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RALEIGH — The state’s troubled child welfare system could be in line for a major overhaul, with a bipartisan group of lawmakers pushing to change how the state cares for vulnerable children.
Proposed state legislation would reconfigure the state’s existing system from a county-based system, in which social service departments investigate claims of abuse and neglect of children, to multiple regional offices with increased state oversight.
The reforms would also bring in outside consultants to evaluate the North Carolina’s child welfare system and give recommendations of better ways to ensure children’s welfare.
Changes outlined in Senate Bill 594 and the companion bill House Bill 608 come in response to growing concerns about the disparate way cases are handled across the state as well as a recent federal review that found North Carolina failed to meet federal child welfare standards.
Advocates for children say the reforms are desperately needed, with record numbers of children entering the foster care system as the state grapples with the opioid addiction crisis and economic challenges in rural areas.
“This is at a complete crisis for these kids,” said Brett Loftis, who runs the Crossnore School and Children’s Home in Avery County and Winston-Salem. “We need dramatic change and this [legislation] is just a beginning.”
The major reforms outlined in the bill wouldn’t take immediate effect, without details about how the transition to regional child welfare offices would work.
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The child welfare reform proposals have support from both sides of the N.C. General Assembly’s political aisles, a rarity in a state legislature marked in recent years by deep partisan divides. Several Western North Carolina lawmakers have been involved in crafting the legislation, including state Sen. Terry Van Duyn, a Buncombe County Democrat.
“I see this as a first step to creating a system that acknowledges the good work that is being done and leverages that across counties,” Van Duyn said.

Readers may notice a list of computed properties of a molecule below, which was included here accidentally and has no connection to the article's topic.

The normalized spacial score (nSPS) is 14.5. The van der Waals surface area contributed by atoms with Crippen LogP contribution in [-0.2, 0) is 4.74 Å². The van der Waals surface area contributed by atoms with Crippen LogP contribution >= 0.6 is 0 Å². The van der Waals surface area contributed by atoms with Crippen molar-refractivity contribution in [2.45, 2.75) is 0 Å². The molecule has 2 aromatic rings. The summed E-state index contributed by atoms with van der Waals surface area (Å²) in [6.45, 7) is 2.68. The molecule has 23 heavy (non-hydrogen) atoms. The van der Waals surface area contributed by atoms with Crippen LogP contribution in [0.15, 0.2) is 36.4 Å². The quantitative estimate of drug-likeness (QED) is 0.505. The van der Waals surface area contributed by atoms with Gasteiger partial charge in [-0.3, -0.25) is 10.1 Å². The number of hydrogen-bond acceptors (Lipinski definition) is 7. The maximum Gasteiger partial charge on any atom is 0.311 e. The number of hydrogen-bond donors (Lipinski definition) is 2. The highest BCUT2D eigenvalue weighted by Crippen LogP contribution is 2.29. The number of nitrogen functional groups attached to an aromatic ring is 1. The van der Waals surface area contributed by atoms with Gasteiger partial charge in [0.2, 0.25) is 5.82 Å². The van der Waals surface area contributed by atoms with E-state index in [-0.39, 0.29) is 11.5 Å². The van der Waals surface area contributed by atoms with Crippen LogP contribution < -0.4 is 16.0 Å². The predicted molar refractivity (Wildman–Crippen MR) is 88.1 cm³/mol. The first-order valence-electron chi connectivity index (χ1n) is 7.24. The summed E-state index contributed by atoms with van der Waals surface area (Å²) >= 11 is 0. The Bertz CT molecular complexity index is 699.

Other Western North Carolina lawmakers that have signed on as sponsors include state Sen. Deanna Ballard, R-Blowing Rock, and state Reps. Brian Turner, D-Asheville, Mike Clampitt, R-Bryson City, and Jonathan Jordan, R-Jefferson.
North Carolina’s child welfare system has long faced problems, with high-profile cases of abuse exposing holes in a system that at times left children hurt, or even dead. In a case that attracted international attention, then 13-year-old Erica Parsons disappeared from Rowan County in 2011 but was not reported missing by her adoptive parents. Police believe the girl, who was partially deaf, endured years of abuse before she died. Her adoptive parents are now serving prison sentences in connection with Erica’s death.
In Union County, an 11-year-old boy was found in 2013 at a foster care home handcuffed to a porch with a dead chicken around this neck as punishment. His foster care mother was a supervisor in the county social services department, the very agency tasked with keeping him out of harm’s way.
Carolina Public Press has reported on several issues as well, including a case in which a Transylvania County boy in foster care was put up for adoption by social services officials upon his mother’s death, without notifying family members in Henderson County who wanted to take him in and were raising his brother.
North Carolina’s county-based system has left the state with 100 different ways of conducting investigations and caring for children, resulting in vast differences in how children are treated across the state, said Michelle Hughes, the executive director of N.C. Child, a nonprofit organization that advocates on behalf of children.
Switching to a system with more state oversight and regional offices would standardize how allegations of abuse and neglect are handled across the state, she said.
Hughes is also encouraged by the legislation’s focus on spending time pulling together the various groups that work with at-risk children to develop solutions, as opposed to mandating changes to be handed down from the legislature.
“We want this process to work well,” Hughes said. “it’s going to take some time versus just flipping a switch.”
The bill, if adopted as currently written, would:
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- Transition child welfare responsibilities from agencies based in each of the 100 counties to 30 or fewer regional authorities by 2022
- Give the N.C. Department of Health and Human Services more authority to enforce performance standards
- Push for accelerated adoption of the statewide N.C. FAST caseload system and phase out the use of paper records at county DSS offices
- Bring in outside consultants to evaluate the existing system and develop best practice recommendations
- Create a working group of child welfare officials and advocacy groups to develop recommendations on changes with a report due in June 2018
- Reduce the period of time it takes a child to be adopted in the child welfare system
- Creates a pilot program to give older teenagers in the foster care system seeking driver licenses access to car insurance
Loftis, the Crossnore Children’s Home director, said failing to address problems now continues to put children’s lives at risk.
The federal review, he said, highlighted how much of a crisis the state is in.
“If that happened at one of our hospitals, it would be shut down,” he said. “Because it’s children, it’s just a lot more accepted.”